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Jonathan Tobin: Defending the Right to a Jewish State

Heather Hale: Compliment your kids without giving them big heads

Megan Shauri: 10 ways you are ruining your own happiness

Carolyn Bigda: 8 Best Dividend Stocks for 2015

Kiplinger's Personal Finance editors: 7 Things You Didn't Know About Paying Off Student Loans

Samantha Olson: The Crucial Mistake 55% Of Parents Are Making At Their Baby's Bedtime

Densie Well, Ph.D., R.D. Open your eyes to yellow vegetables

The Kosher Gourmet by Megan Gordon With its colorful cache of purples and oranges and reds, COLLARD GREEN SLAW is a marvelous mood booster --- not to mention just downright delish
April 18, 2014

Rabbi Yonason Goldson: Clarifying one of the greatest philosophical conundrums in theology

Caroline B. Glick: The disappearance of US will

Megan Wallgren: 10 things I've learned from my teenagers

Lizette Borreli: Green Tea Boosts Brain Power, May Help Treat Dementia

John Ericson: Trying hard to be 'positive' but never succeeding? Blame Your Brain

The Kosher Gourmet by Julie Rothman Almondy, flourless torta del re (Italian king's cake), has royal roots, is simple to make, . . . but devour it because it's simply delicious

April 14, 2014

Rabbi Dr Naftali Brawer: Passover frees us from the tyranny of time

Greg Crosby: Passing Over Religion

Eric Schulzke: First degree: How America really recovered from a murder epidemic

Georgia Lee: When love is not enough: Teaching your kids about the realities of adult relationships

Cameron Huddleston: Freebies for Your Lawn and Garden

Gordon Pape: How you can tell if your financial adviser is setting you up for potential ruin

Dana Dovey: Up to 500,000 people die each year from hepatitis C-related liver disease. New Treatment Has Over 90% Success Rate

Justin Caba: Eating Watermelon Can Help Control High Blood Pressure

The Kosher Gourmet by Joshua E. London and Lou Marmon Don't dare pass over these Pesach picks for Manischewitz!

April 11, 2014

Rabbi Hillel Goldberg: Silence is much more than golden

Caroline B. Glick: Forgetting freedom at Passover

Susan Swann: How to value a child for who he is, not just what he does

Cameron Huddleston: 7 Financial Tasks You Should Tackle Right Now

Sandra Block and Lisa Gerstner: How to Profit From Your Passion

Susan Scutti: A Simple Blood Test Might Soon Diagnose Cancer

Chris Weller: Have A Slow Metabolism? Let Science Speed It Up For You

The Kosher Gourmet by Diane Rossen Worthington Whitefish Terrine: A French take on gefilte fish

April 9, 2014

Jonathan Tobin: Why Did Kerry Lie About Israeli Blame?

Samuel G. Freedman: A resolution 70 years later for a father's unsettling legacy of ashes from Dachau

Jessica Ivins: A resolution 70 years later for a father's unsettling legacy of ashes from Dachau

Kim Giles: Asking for help is not weakness

Kathy Kristof and Barbara Hoch Marcus: 7 Great Growth Israeli Stocks

Matthew Mientka: How Beans, Peas, And Chickpeas Cleanse Bad Cholesterol and Lowers Risk of Heart Disease

Sabrina Bachai: 5 At-Home Treatments For Headaches

The Kosher Gourmet by Daniel Neman Have yourself a matzo ball: The secrets bubby never told you and recipes she could have never imagined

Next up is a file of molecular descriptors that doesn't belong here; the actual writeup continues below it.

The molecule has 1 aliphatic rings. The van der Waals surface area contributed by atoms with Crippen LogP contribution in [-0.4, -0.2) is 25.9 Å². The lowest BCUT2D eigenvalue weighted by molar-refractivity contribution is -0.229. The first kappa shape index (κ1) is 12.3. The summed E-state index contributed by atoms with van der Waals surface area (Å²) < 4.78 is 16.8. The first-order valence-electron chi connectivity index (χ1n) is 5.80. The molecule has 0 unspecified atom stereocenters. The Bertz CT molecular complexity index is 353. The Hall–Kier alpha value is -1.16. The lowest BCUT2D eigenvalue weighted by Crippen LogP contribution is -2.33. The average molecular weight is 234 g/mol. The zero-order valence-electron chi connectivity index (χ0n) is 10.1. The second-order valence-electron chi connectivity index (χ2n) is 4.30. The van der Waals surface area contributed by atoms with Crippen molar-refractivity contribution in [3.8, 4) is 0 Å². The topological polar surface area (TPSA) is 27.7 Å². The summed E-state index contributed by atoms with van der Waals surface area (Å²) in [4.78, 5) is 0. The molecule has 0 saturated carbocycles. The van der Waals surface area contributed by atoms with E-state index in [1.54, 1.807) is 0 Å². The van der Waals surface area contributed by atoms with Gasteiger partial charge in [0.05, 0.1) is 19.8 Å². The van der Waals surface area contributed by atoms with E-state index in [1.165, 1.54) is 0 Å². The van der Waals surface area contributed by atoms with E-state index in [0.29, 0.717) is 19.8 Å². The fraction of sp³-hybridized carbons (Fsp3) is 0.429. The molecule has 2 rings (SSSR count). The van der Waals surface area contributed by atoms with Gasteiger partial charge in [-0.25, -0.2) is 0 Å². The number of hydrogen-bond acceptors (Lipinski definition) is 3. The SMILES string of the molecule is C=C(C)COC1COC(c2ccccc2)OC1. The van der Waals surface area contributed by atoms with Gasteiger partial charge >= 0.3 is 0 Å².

April 8, 2014

Lori Nawyn: At Your Wit's End and Back: Finding Peace

Susan B. Garland and Rachel L. Sheedy: Strategies Married Couples Can Use to Boost Benefits

David Muhlbaum: Smart Tax Deductions Non-Itemizers Can Claim

Jill Weisenberger, M.S., R.D.N., C.D.E : Before You Lose Your Mental Edge

Dana Dovey: Coffee Drinkers Rejoice! Your Cup Of Joe Can Prevent Death From Liver Disease

Chris Weller: Electric 'Thinking Cap' Puts Your Brain Power Into High Gear

The Kosher Gourmet by Marlene Parrish A gift of hazelnuts keeps giving --- for a variety of nutty recipes: Entree, side, soup, dessert

April 4, 2014

Rabbi David Gutterman: The Word for Nothing Means Everything

Charles Krauthammer: Kerry's folly, Chapter 3

Amy Peterson: A life of love: How to build lasting relationships with your children

John Ericson: Older Women: Save Your Heart, Prevent Stroke Don't Drink Diet

John Ericson: Why 50 million Americans will still have spring allergies after taking meds

Cameron Huddleston: Best and Worst Buys of April 2014

Stacy Rapacon: Great Mutual Funds for Young Investors

Sarah Boesveld: Teacher keeps promise to mail thousands of former students letters written by their past selves

The Kosher Gourmet by Sharon Thompson Anyone can make a salad, you say. But can they make a great salad? (SECRETS, TESTED TECHNIQUES + 4 RECIPES, INCLUDING DRESSINGS)

April 2, 2014

Paul Greenberg: Death and joy in the spring

Dan Barry: Should South Carolina Jews be forced to maintain this chimney built by Germans serving the Nazis?

Mayra Bitsko: Save me! An alien took over my child's personality

Frank Clayton: Get happy: 20 scientifically proven happiness activities

Susan Scutti: It's Genetic! Obesity and the 'Carb Breakdown' Gene

Lecia Bushak: Why Hand Sanitizer May Actually Harm Your Health

Stacy Rapacon: Great Funds You Can Own for $500 or Less

Cameron Huddleston: 7 Ways to Save on Home Decor

The Kosher Gourmet by Steve Petusevsky Exploring ingredients as edible-stuffed containers (TWO RECIPES + TIPS & TECHINQUES)

Jewish World Review Feb. 7, 2011 / 3 Adar I, 5771

Worst Case Scenario Confirmed: Muslim Brotherhood joins negotiations on Egypt crisis

By Laura King and Ned Parker





Obama concedes terror group is anti-American yet downplays significance of acceptance


JewishWorldReview.com |